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In the beloved movie The Wizard of Oz there is a powerful, dramatic scene where a hungry Dorothy starts to pick apples, when suddenly the apple tree slaps her hand and scolds her for stealing. The scene surprises us by shifting our perspective away from ordinary reality, because in real life apple trees don’t care who eats their fruit.
Even so, we don’t dare pick an apple from a neighbor’s tree just because we’d like to eat one. What stops us isn’t the tree; it’s our fear we’ll get into trouble because we’ve been taught to believe that taking fruit we don’t own is wrong.
We observed similar self-limiting behavior in New Orleans after Hurricane Katrina. While some people swiftly released their beliefs about stealing and scavenged items they thought they needed from local shops, most struggled to survive with whatever goods they had on hand.
An Examination of Human Beliefs
What is it about our beliefs, we therefore need to ask, that makes them so powerful some of us are willing to suffer or die before we’ll ignore what we’ve been taught to believe is right? At what point do we allow society’s fabric to flex enough to honor the need of people to survive?
As we observe in Les Miserables, the tale of Jean Valjean who stole a loaf of bread to save his family, when we place group beliefs about right and wrong above an individual’s need to survive, we’ve elevated our love of abstract ideals above the very essence of life itself. Yet without life to enable them to flower, our abstract moral concepts can’t survive. The trick, then, is for us to learn to balance our ideals with the needs of reality: actual people who need apples.
Beliefs Are Behavioral Motivators
Each of us has been raised to embrace a distinct set of beliefs that pertain to our cultures, nationalities, faiths and genders. The worldview of a Muslim boy raised in a village in Indonesia will likely be very different from the beliefs held by a Christian woman in Madison, Wisconsin.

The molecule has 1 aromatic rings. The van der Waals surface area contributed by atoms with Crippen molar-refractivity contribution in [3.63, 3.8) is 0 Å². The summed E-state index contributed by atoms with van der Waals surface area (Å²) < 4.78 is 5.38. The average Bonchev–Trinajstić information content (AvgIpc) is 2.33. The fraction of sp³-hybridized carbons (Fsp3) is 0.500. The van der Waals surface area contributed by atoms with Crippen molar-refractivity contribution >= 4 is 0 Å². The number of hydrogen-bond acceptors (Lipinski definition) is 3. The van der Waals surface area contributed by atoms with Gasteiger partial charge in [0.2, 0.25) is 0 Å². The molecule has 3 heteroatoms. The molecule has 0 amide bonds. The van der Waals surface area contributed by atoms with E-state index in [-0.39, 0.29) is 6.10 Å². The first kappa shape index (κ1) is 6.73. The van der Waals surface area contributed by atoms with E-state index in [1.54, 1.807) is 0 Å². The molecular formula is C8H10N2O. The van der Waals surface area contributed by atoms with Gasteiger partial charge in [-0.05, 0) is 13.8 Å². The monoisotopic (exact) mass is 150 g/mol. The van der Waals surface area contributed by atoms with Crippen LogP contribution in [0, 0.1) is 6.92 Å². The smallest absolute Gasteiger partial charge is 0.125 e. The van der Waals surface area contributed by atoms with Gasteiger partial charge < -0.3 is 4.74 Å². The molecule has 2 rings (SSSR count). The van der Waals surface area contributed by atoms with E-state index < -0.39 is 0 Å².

Can we determine that one of their belief systems is absolutely more “right” or “wrong” than the other, or does the “rightness” of a belief system depend on the location and culture that produces it? This isn’t an easy question to answer.
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Some beliefs feel absolute, like “thou shalt not kill.” Others, like “don’t work on Sunday” may have pertinence to one culture but not another. Deciding which beliefs are absolute and which are dogmas born of local customs is crucial to our ability to connect with each other across the divides of our various social cultures.
Many historical documents, including the Bible, the Magna Carta and the U.S. Constitution, are byproducts of thousands of years of shifting beliefs that eventually coalesced into a new way of thinking about the world. These great documents were drawn up to promote the continuation of their radically new beliefs. As any culture advances, then, one of its greatest challenges is to periodically examine and update its teaching materials so beliefs shift in alignment with the leaps the culture has made in its world understanding.
Redesigning Our Belief Systems
To redesign our belief systems without collapsing our society may seem like an insurmountable task, but it isn’t impossible. A number of modern societies have survived for centuries despite having experienced hugely disruptive economic, political, social and religious upheavals due to changing beliefs. When a society does collapse, as evidenced by ancient Egypt, Rome and the Mayan civilization of Central America, the culprit is often the society’s inability to change its beliefs—hence adapt its behavior—to meet its rapidly changing reality.
Beliefs have power over us because of the way they’re structured. They tend to come in an “if/then” format, such as: “If I pick this apple, then I could be arrested and sent to jail.” Our fear of the negative consequences thus lends many beliefs an emotional charge that makes it harder for us to test them.
Sometimes the warnings are valid, as in, “If you eat cyanide you’ll die.” To discover whether it’s true all we have to do is research the history of cyanide poisonings. We don’t need to try the cyanide ourselves.
Other times we have no way of knowing whether the consequences we’ve attached to a belief are valid until we challenge it, as in, “We can’t afford to make products without polluting the environment, because the added costs will put us out of business.” To test that belief we’ll need to act as guinea pigs and perhaps use our own company as an experimental laboratory, which is scary due to the consequences associated with failure.
That’s the way civilizations have always advanced, but when people grow comfortable with the way things are—even when things aren’t going terribly well—they become fearful of testing changes that might make life worse instead of better. We think, “Bad as reality is, it can always get worse.”